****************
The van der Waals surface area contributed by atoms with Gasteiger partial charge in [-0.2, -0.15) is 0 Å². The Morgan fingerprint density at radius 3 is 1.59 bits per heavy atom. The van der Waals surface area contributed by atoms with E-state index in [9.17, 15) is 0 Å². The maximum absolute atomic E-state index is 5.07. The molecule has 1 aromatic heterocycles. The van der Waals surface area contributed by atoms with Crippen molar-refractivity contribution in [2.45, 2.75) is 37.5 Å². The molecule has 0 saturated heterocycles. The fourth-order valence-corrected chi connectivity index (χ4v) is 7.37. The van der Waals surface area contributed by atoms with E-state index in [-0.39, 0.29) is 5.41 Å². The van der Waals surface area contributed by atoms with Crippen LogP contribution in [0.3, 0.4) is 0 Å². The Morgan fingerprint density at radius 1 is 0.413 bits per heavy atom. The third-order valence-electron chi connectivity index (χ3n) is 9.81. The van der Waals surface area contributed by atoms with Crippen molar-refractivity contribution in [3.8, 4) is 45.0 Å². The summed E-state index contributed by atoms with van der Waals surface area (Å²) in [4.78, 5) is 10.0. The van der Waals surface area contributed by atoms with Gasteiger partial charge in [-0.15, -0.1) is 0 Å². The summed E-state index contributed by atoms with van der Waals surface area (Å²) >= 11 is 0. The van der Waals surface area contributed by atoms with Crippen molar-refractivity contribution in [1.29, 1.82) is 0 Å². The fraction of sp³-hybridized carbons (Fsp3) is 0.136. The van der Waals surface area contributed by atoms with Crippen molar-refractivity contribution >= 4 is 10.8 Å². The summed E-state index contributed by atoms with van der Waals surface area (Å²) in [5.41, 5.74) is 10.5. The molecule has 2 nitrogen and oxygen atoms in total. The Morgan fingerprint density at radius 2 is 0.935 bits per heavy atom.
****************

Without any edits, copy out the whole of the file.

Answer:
The van der Waals surface area contributed by atoms with Gasteiger partial charge in [-0.2, -0.15) is 0 Å². The Morgan fingerprint density at radius 3 is 1.59 bits per heavy atom. The van der Waals surface area contributed by atoms with E-state index in [9.17, 15) is 0 Å². The maximum absolute atomic E-state index is 5.07. The molecule has 1 aromatic heterocycles. The van der Waals surface area contributed by atoms with Crippen molar-refractivity contribution in [2.45, 2.75) is 37.5 Å². The molecule has 0 saturated heterocycles. The fourth-order valence-corrected chi connectivity index (χ4v) is 7.37. The van der Waals surface area contributed by atoms with E-state index in [-0.39, 0.29) is 5.41 Å². The van der Waals surface area contributed by atoms with Crippen LogP contribution in [0.3, 0.4) is 0 Å². The Morgan fingerprint density at radius 1 is 0.413 bits per heavy atom. The third-order valence-electron chi connectivity index (χ3n) is 9.81. The van der Waals surface area contributed by atoms with Crippen molar-refractivity contribution in [3.8, 4) is 45.0 Å². The summed E-state index contributed by atoms with van der Waals surface area (Å²) in [4.78, 5) is 10.0. The van der Waals surface area contributed by atoms with Gasteiger partial charge in [-0.15, -0.1) is 0 Å². The summed E-state index contributed by atoms with van der Waals surface area (Å²) >= 11 is 0. The van der Waals surface area contributed by atoms with Crippen molar-refractivity contribution in [1.29, 1.82) is 0 Å². The fraction of sp³-hybridized carbons (Fsp3) is 0.136. The van der Waals surface area contributed by atoms with Crippen molar-refractivity contribution >= 4 is 10.8 Å². The summed E-state index contributed by atoms with van der Waals surface area (Å²) in [5.41, 5.74) is 10.5. The molecule has 2 nitrogen and oxygen atoms in total. The Morgan fingerprint density at radius 2 is 0.935 bits per heavy atom.